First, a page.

which the producers have portrayed the ty-
rannical crucifier Pontius Pilate as a lovable
hero, the numerous other distortions, all add
up to the portrayal of a tainted portrait of the
Jew who is already a sufferer from ancient
anti-Jewish passions.
The new version is promoted as a Passion
Play — and this very assignation already
condemns the production as prejudiced be-
cause the Passion Plays of OberamMergau
have for many decades served to a r o u s e
hatred-s, to perpetuate the venom of accusing
Jews of being "Christ killers," to call into
play all the appeals to disrespect of every
effort to create better Christian-Jewish re-
lations.
The thorough study of the film by the
eminent Christian scholar, Gerald Strober,
exposes the anti-Semitism of the Jewison pro-
duction so devastatingly that there is cause
for amazement that there wasn't more proper
evaluation of the script by either the produc-
ers or the supervisors of the Israeli acting
teams.
Community responsibility to be on guard
so that such errors should not be repeated is
very vital: Now there is the added duty to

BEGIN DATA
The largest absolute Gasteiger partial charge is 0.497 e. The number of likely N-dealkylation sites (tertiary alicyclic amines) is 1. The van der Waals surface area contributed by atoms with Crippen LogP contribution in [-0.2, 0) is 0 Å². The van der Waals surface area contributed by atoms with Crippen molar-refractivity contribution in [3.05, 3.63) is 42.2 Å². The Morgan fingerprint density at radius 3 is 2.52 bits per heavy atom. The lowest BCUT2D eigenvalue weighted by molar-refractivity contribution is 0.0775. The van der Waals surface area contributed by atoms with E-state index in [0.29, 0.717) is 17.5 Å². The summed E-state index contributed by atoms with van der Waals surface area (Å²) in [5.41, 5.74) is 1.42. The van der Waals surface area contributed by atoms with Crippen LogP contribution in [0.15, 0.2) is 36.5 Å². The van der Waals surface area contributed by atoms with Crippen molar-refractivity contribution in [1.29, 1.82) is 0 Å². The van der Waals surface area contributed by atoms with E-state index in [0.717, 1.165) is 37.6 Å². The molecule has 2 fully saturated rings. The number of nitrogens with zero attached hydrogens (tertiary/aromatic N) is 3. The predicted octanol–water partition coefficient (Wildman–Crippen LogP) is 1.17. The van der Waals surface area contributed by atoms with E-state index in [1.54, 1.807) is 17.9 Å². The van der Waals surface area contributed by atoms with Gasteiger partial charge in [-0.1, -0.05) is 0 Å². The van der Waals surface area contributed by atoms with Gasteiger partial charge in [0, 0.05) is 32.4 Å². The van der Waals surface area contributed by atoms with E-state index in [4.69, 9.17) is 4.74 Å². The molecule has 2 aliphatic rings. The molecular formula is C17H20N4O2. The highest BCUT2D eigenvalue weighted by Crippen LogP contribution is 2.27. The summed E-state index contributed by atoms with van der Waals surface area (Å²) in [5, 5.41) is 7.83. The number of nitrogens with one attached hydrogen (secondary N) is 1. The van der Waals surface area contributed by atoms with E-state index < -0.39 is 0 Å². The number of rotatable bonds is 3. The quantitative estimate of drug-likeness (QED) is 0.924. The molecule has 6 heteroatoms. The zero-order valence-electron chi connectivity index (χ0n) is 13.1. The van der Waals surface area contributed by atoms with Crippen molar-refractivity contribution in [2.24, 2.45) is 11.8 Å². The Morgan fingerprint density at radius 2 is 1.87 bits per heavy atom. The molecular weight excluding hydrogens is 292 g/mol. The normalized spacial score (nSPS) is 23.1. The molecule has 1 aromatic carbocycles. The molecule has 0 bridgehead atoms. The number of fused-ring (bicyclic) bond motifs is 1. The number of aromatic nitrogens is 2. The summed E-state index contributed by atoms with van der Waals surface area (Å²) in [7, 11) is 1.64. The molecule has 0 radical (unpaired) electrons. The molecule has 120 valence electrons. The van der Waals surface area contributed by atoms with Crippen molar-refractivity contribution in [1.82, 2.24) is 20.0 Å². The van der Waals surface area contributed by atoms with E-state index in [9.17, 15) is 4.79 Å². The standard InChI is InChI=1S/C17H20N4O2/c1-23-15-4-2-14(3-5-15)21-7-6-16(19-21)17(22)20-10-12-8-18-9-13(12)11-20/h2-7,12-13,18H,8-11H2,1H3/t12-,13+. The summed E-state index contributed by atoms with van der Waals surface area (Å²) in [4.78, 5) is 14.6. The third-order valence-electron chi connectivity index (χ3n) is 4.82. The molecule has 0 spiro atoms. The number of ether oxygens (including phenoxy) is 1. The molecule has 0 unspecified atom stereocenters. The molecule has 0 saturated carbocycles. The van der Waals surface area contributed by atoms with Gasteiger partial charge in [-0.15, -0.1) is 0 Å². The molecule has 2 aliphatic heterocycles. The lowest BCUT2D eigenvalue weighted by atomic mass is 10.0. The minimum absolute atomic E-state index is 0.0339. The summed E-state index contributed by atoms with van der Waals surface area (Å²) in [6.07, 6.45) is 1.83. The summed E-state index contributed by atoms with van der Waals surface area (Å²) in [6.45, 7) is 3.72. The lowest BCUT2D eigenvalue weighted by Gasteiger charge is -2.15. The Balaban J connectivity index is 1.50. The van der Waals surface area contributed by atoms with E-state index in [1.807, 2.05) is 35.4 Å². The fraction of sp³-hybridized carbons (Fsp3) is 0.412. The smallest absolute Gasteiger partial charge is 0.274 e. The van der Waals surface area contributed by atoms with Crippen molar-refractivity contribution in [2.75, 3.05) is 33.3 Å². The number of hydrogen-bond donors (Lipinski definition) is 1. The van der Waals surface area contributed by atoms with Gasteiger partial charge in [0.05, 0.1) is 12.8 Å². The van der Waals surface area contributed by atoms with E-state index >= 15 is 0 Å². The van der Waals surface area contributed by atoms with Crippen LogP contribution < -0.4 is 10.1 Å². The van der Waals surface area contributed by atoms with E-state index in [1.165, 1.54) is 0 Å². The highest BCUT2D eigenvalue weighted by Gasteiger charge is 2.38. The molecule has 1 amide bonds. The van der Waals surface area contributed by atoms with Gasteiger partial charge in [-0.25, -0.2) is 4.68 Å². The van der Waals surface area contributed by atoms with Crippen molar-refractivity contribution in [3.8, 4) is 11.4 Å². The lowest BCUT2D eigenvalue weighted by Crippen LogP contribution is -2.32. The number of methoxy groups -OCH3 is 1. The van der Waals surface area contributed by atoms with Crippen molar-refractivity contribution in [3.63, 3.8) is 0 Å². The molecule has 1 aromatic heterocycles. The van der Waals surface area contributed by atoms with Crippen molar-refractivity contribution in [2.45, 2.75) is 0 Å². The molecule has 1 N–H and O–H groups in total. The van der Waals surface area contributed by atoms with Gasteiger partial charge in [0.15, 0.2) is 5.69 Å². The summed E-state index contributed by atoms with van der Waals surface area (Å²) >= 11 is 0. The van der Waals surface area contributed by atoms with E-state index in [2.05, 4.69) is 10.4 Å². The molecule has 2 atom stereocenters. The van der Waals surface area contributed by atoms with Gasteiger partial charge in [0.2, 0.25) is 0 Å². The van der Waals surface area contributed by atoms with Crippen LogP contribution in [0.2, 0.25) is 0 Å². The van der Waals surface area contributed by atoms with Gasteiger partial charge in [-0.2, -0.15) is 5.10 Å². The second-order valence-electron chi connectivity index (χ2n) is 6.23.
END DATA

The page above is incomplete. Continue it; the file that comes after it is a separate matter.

secure the cooperation of churches to explain
the bigotries and exaggeration to those of
their groups who may be lured to see the new
film. Misunderstandings and delusions must
be averted.
The best in ecumenism could be de-
stroyed by films of this nature which already
seems to attract family gatherings — and
under such a label young minds will be
poisoned much more than all the films now
declared prohibited for youth audiences.
Just because the producer of the new
film has to his credit the Sholem Aleichem
"Fiddler" does not render the anti-Jewish
New Testament product acceptable to any
audience, let alone viewers who could other-
wise be brought into the ranks of the unpreju-
diced religiously. The "Superstar" as a film
is sd objectionable that it is to be hoped that
Christians more than Jews will condemn it.

the highest standards in the training of our
children had an uphill battle for accreditation
by the federated forces which provide the
means for these costly projects. The dedica-
tion to the sacredness of the public schools'
sanctities in American life dwindled with
changing neighborhoods, with a decline in